Love Your Frenemies felt like an internal story. We’re in Kimmy’s head a lot, and a lot of history and back story is implied. She grew up with Isabel and Chesca and Manolo and they are such a huge part of her life she will always feel their impact. It takes a little time to get into that part of the story, but it feels very organic the way Kimmy narrates as things happen and as she remembers the past. I really enjoyed the perspective from a more messed up, less happy heroine. If I were to have a complaint, it would be that I wanted more of a connection to the romance. I could tell that it was the kind of romance that devastates a person, but I felt like I was seeing it through the lens of time, and I wanted to understand Manolo’s perspective better.

Overall: The trials and tribulations of the not-nice girl was a refreshing perspective in this chick lit novella and I liked the depth and development that went into the story in such small space.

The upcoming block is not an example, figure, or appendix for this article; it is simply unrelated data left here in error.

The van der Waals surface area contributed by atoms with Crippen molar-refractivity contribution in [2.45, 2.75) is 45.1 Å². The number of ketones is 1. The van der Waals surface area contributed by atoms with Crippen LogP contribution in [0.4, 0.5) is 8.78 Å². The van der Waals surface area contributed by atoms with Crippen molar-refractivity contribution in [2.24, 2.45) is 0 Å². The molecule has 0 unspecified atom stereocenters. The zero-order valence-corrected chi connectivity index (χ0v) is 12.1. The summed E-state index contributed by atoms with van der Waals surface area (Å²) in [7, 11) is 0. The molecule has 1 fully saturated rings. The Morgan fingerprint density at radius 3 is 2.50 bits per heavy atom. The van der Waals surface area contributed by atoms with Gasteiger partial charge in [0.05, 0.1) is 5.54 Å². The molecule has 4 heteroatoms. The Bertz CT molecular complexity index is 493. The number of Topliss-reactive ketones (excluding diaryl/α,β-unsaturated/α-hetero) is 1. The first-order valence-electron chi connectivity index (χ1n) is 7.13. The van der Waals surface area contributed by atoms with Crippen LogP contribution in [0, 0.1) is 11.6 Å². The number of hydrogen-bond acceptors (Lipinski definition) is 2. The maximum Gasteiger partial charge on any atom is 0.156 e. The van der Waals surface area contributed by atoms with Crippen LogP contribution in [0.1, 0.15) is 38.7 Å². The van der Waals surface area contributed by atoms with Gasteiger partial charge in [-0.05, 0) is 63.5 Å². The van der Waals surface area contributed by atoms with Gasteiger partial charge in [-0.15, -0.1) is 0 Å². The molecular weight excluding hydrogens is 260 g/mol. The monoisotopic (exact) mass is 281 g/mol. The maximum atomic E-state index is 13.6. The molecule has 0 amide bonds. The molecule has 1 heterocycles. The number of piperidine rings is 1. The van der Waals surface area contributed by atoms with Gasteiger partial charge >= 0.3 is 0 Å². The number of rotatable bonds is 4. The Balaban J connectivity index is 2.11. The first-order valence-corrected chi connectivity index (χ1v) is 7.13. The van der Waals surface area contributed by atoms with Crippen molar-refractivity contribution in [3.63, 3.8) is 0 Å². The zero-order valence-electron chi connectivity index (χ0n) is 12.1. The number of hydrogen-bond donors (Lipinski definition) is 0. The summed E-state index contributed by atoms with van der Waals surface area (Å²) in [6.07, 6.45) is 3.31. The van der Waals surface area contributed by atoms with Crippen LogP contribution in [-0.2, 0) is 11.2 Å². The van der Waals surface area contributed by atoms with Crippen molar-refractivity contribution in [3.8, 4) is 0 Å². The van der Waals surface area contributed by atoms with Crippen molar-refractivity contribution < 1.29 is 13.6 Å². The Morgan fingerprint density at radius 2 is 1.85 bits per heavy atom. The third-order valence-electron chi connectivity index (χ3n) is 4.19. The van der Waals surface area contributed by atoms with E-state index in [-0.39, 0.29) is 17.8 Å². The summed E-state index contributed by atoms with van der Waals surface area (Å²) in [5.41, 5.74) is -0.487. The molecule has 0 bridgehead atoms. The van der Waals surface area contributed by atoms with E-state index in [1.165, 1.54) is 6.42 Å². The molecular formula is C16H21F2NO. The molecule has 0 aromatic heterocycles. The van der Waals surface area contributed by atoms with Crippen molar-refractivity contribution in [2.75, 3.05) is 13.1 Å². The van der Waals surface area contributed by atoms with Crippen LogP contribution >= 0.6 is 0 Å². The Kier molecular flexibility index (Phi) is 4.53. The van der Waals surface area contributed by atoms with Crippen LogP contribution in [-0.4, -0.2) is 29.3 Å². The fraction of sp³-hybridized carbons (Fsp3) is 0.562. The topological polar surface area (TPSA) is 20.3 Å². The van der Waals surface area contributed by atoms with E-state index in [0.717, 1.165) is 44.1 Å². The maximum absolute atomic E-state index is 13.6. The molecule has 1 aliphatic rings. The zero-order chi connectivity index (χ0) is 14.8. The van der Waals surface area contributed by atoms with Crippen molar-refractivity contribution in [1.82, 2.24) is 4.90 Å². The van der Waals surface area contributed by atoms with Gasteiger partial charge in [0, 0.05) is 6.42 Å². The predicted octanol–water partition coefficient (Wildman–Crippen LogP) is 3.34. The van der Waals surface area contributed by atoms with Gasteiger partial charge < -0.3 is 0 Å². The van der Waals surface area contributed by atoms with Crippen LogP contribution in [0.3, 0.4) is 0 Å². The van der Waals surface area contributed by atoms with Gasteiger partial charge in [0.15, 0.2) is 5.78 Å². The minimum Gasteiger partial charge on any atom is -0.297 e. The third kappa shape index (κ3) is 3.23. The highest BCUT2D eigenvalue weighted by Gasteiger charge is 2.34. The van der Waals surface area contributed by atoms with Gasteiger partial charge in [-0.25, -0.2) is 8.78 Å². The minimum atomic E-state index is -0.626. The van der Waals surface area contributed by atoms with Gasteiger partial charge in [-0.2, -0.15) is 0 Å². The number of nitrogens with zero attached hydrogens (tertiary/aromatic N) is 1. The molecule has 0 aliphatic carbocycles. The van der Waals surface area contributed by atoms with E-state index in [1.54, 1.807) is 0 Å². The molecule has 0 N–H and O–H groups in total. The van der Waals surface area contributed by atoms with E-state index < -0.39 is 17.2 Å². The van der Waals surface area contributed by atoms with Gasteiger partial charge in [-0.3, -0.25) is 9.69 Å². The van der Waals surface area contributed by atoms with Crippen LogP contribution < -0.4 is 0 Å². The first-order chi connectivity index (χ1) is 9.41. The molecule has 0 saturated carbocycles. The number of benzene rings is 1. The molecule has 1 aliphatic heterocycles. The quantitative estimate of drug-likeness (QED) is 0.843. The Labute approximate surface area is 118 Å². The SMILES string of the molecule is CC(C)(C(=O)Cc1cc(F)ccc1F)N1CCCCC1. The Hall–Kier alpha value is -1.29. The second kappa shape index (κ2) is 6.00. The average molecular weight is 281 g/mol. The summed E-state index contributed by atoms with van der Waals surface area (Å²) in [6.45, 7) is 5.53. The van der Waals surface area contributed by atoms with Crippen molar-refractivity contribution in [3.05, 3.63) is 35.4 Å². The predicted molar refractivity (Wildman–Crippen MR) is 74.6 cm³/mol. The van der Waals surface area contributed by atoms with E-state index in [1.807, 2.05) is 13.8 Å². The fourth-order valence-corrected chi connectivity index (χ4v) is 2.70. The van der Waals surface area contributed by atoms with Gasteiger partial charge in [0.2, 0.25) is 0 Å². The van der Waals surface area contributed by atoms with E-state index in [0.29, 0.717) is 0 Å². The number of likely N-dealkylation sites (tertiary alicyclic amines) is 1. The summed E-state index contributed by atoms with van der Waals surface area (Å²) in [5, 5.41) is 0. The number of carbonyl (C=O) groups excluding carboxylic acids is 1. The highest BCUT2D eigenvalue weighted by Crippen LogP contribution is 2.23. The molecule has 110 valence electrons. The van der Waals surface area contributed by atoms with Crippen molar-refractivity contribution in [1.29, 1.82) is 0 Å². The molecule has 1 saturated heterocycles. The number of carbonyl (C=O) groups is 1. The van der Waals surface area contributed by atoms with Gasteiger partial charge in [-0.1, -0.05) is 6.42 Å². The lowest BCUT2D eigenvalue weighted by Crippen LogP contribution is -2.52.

Buy: Amazon (kindle) | B&N (eBook)

Silver Shark by Ilona Andrews

Silver Shark
Ilona Andrews

My book reading has taken a little detour into contemporary YA this month (three reviews in the genre forthcoming), but never fear, I’m not abandoning my love of speculative fiction.

Here’s a novella to tide you over. Silver Shark is the second novella set in the Kinsmen universe (the first is Silent Blade https://i0.wp.com/i58.photobucket.com/albums/g254/jayamei2/livejournal_com.gifhttps://i0.wp.com/i58.photobucket.com/albums/g254/jayamei2/wordpress.jpg, which was published by Samhain, but each book can be read out of order), which is being self-published by the authors. This review is based on an eARC that I requested and received from Ilona Andrews.